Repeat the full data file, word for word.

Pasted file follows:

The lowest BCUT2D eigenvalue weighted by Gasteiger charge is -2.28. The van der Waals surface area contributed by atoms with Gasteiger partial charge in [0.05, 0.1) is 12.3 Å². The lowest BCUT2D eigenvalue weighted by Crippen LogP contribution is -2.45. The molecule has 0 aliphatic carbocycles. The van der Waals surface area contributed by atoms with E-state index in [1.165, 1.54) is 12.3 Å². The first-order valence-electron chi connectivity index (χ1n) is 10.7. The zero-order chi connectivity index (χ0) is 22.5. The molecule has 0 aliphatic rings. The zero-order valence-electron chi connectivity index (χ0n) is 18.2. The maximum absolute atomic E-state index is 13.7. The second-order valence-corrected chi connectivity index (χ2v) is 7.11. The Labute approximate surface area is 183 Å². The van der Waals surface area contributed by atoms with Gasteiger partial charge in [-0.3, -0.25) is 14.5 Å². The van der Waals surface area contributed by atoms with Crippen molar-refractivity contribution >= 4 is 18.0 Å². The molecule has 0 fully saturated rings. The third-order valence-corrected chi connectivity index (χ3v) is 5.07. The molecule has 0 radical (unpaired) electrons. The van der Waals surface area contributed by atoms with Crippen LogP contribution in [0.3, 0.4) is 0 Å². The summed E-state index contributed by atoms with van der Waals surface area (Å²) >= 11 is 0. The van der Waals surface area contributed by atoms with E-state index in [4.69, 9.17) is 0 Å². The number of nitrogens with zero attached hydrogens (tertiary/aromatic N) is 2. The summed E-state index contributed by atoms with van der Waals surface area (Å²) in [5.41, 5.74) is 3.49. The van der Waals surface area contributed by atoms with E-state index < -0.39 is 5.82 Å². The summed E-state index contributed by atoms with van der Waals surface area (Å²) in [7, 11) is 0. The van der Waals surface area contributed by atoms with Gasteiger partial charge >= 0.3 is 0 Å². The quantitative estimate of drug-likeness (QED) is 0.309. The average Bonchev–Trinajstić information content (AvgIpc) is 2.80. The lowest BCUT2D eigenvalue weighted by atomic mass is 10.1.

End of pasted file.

The lowest BCUT2D eigenvalue weighted by Gasteiger charge is -2.28. The van der Waals surface area contributed by atoms with Gasteiger partial charge in [0.05, 0.1) is 12.3 Å². The lowest BCUT2D eigenvalue weighted by Crippen LogP contribution is -2.45. The molecule has 0 aliphatic carbocycles. The van der Waals surface area contributed by atoms with E-state index in [1.165, 1.54) is 12.3 Å². The first-order valence-electron chi connectivity index (χ1n) is 10.7. The zero-order chi connectivity index (χ0) is 22.5. The molecule has 0 aliphatic rings. The zero-order valence-electron chi connectivity index (χ0n) is 18.2. The maximum absolute atomic E-state index is 13.7. The second-order valence-corrected chi connectivity index (χ2v) is 7.11. The Labute approximate surface area is 183 Å². The van der Waals surface area contributed by atoms with Gasteiger partial charge in [-0.3, -0.25) is 14.5 Å². The van der Waals surface area contributed by atoms with Crippen molar-refractivity contribution >= 4 is 18.0 Å². The molecule has 0 fully saturated rings. The third-order valence-corrected chi connectivity index (χ3v) is 5.07. The molecule has 0 radical (unpaired) electrons. The van der Waals surface area contributed by atoms with Crippen LogP contribution in [0.3, 0.4) is 0 Å². The summed E-state index contributed by atoms with van der Waals surface area (Å²) >= 11 is 0. The van der Waals surface area contributed by atoms with E-state index in [4.69, 9.17) is 0 Å². The number of nitrogens with zero attached hydrogens (tertiary/aromatic N) is 2. The summed E-state index contributed by atoms with van der Waals surface area (Å²) in [5.41, 5.74) is 3.49. The van der Waals surface area contributed by atoms with E-state index < -0.39 is 5.82 Å². The summed E-state index contributed by atoms with van der Waals surface area (Å²) in [7, 11) is 0. The van der Waals surface area contributed by atoms with Gasteiger partial charge >= 0.3 is 0 Å². The quantitative estimate of drug-likeness (QED) is 0.309. The average Bonchev–Trinajstić information content (AvgIpc) is 2.80. The lowest BCUT2D eigenvalue weighted by atomic mass is 10.1.